Net neutrality advocates delivered 100,000 letters to the FCC from internet users urging the commission to clamp down on Verizon (NYSE: VZ), AT&T (NYSE: T), T-Mobile and Comcast (NASDAQ: CMCSA) for offering zero-rated data services.
The Center for Media Justice, Fight for the Future and Free Press were among the groups protesting offerings such as T-Mobile's Binge On and Verizon's FreeBee Data. Binge On allows users to stream video from dozens of content providers without incurring data charges, while FreeBee enables content providers or others to pay the cost of data on behalf of customers, essentially providing "toll-free" content and services.
AT&T also continues to experiment with sponsored data services similar to FreeBee and is expected to make a major push in that direction later this year with the launch of a DirecTV-branded mobile video offering. Wells Fargo Securities said in February that AT&T is building a mobile advertising business alongside the video offering it's developing.
As for the FCC, Chairman Tom Wheeler said today he is still evaluating the practice. According to Multichannel News, Wheeler during a press conference said zero-rating plans are not covered in the agency's net neutrality guidelines because the issue is not a "one-size-fits-all situation." He added the FCC continues to collect information on zero-rated services.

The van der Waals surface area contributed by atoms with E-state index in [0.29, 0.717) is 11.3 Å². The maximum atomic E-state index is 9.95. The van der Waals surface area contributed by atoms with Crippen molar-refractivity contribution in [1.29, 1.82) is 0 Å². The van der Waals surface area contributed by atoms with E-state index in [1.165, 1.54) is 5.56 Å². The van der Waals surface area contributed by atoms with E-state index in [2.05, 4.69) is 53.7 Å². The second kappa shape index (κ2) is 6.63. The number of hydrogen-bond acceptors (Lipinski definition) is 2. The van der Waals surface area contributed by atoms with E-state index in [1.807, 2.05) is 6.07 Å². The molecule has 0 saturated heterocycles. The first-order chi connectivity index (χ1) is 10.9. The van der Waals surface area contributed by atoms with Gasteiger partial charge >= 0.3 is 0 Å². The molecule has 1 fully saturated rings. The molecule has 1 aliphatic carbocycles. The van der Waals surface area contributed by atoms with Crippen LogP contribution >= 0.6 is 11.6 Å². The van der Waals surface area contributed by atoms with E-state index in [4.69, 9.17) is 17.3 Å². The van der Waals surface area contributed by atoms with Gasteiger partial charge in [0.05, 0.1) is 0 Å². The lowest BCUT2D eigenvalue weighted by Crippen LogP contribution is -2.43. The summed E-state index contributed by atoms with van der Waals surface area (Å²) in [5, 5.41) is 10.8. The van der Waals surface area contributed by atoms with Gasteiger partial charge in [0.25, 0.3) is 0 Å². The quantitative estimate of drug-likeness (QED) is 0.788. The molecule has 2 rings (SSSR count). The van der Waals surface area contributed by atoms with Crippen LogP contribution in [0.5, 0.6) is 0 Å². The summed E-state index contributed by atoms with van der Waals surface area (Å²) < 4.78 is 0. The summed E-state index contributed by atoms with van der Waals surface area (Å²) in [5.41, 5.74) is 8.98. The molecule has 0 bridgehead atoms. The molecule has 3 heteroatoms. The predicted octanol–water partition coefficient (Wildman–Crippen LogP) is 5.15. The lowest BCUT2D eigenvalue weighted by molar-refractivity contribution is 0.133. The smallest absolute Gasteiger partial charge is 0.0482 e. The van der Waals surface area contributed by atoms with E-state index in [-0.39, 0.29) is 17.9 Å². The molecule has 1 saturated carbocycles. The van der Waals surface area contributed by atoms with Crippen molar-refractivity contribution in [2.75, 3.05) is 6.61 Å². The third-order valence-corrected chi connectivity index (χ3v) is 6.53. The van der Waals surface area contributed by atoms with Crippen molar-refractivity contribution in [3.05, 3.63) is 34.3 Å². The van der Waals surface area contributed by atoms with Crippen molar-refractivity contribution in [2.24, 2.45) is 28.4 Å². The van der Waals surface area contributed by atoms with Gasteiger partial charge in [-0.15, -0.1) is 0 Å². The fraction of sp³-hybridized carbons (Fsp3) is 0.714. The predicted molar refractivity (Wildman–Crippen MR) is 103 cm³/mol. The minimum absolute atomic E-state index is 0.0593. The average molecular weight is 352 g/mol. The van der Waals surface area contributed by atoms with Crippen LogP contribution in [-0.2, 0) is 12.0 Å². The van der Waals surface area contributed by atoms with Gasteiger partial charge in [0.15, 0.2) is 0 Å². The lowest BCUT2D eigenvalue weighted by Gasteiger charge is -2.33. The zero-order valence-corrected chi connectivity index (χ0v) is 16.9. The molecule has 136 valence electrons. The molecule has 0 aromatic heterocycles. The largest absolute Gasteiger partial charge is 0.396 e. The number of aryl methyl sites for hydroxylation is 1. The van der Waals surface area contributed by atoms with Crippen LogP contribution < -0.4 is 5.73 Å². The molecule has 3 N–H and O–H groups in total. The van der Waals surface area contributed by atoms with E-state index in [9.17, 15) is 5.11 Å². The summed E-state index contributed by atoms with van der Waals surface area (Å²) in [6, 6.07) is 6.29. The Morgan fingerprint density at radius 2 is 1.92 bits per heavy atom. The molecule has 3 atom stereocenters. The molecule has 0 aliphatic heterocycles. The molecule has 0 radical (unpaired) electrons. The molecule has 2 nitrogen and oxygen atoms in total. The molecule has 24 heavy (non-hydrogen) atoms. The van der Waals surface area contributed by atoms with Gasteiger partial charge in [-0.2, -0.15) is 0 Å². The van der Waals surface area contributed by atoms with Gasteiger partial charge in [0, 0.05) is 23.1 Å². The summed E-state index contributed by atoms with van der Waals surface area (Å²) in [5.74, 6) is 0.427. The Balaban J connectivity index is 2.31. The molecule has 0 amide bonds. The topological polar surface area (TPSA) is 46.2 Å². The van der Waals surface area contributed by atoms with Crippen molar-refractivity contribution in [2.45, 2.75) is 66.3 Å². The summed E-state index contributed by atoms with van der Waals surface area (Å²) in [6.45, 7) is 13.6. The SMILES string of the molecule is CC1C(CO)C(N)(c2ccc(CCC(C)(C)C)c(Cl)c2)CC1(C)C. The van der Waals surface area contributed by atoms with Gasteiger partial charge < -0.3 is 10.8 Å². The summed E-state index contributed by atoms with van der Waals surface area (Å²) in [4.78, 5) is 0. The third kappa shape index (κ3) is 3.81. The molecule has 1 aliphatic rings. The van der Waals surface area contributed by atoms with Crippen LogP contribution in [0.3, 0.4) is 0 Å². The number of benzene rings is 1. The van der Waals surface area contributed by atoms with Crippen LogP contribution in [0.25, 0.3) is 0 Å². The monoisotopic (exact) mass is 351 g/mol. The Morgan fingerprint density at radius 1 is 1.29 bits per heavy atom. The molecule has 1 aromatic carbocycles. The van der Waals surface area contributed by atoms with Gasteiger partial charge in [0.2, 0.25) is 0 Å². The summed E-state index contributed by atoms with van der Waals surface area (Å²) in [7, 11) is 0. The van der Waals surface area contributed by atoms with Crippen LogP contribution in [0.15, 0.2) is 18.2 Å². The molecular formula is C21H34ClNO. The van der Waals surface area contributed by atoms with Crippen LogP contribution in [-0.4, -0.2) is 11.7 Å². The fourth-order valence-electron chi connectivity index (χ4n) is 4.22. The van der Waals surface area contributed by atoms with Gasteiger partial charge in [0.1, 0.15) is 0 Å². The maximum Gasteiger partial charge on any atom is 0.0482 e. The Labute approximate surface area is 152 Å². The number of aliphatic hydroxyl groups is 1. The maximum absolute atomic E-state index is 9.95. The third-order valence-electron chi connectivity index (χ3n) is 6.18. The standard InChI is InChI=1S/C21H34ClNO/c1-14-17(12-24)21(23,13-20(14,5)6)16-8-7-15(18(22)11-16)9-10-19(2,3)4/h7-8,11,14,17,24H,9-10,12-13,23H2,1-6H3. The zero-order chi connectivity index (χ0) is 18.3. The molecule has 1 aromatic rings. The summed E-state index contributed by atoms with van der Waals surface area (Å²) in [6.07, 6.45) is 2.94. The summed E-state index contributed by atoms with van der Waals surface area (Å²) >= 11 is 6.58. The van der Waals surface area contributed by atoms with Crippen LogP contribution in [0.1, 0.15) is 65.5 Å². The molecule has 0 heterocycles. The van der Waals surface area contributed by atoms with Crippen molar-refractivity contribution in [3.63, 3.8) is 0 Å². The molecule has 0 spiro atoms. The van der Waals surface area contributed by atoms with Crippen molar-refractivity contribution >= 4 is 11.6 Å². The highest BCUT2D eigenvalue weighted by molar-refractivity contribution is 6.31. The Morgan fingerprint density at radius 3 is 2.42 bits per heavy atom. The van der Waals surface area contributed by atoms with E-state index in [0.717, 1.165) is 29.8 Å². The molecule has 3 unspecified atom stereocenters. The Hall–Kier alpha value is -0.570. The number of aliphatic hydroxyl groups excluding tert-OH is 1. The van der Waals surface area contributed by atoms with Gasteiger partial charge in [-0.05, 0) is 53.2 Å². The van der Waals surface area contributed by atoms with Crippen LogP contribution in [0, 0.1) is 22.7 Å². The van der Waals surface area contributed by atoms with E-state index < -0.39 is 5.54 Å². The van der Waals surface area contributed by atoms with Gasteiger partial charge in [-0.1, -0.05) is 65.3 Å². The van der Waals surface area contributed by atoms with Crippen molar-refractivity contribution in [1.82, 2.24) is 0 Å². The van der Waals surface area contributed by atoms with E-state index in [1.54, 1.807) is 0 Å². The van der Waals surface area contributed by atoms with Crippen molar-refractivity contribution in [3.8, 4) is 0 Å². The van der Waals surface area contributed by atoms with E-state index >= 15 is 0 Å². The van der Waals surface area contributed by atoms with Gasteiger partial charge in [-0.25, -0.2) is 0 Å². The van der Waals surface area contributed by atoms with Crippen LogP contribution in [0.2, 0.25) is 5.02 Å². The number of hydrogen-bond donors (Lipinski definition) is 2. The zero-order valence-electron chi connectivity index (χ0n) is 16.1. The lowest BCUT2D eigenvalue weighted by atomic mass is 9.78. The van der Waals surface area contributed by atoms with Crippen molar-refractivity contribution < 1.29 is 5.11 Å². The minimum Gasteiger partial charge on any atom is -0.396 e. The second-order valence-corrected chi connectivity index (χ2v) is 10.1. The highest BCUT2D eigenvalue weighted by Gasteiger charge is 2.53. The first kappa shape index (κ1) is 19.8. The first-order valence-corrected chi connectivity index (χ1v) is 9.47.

Net neutrality advocates say zero-rated data services unfairly give an edge to content providers who can afford to pay the freight of delivering their content to mobile users, or who can make their content technologically compliant. Binge On is open to any video provider, for instance, but partners must meet technical specifications that allow the carrier to identify the content as part of the program in order to exempt it from data charges.
Barbara van Schewick, a Stanford law professor and net neutrality expert, filed a report earlier this year with the FCC claiming Binge On "harms competition, innovation and free speech." The program likely violates the FCC's net neutrality rules, she argued, because its technical requirements "categorically exclude" some content providers.
T-Mobile has argued that Binge On "is about customer choices – not limitations," noting the program's popularity. Company executives have said repeatedly that users on qualifying data plans watch more than twice as much video than they did before it launched.
Today's demonstration was an effort to prompt the FCC to enforce net neutrality rules that were upheld earlier this month by a federal appeals court in Washington, D.C. Several companies and industry organizations are expected to appeal that decision to the U.S. Supreme Court; they are also urging federal legislators to decide the matter.
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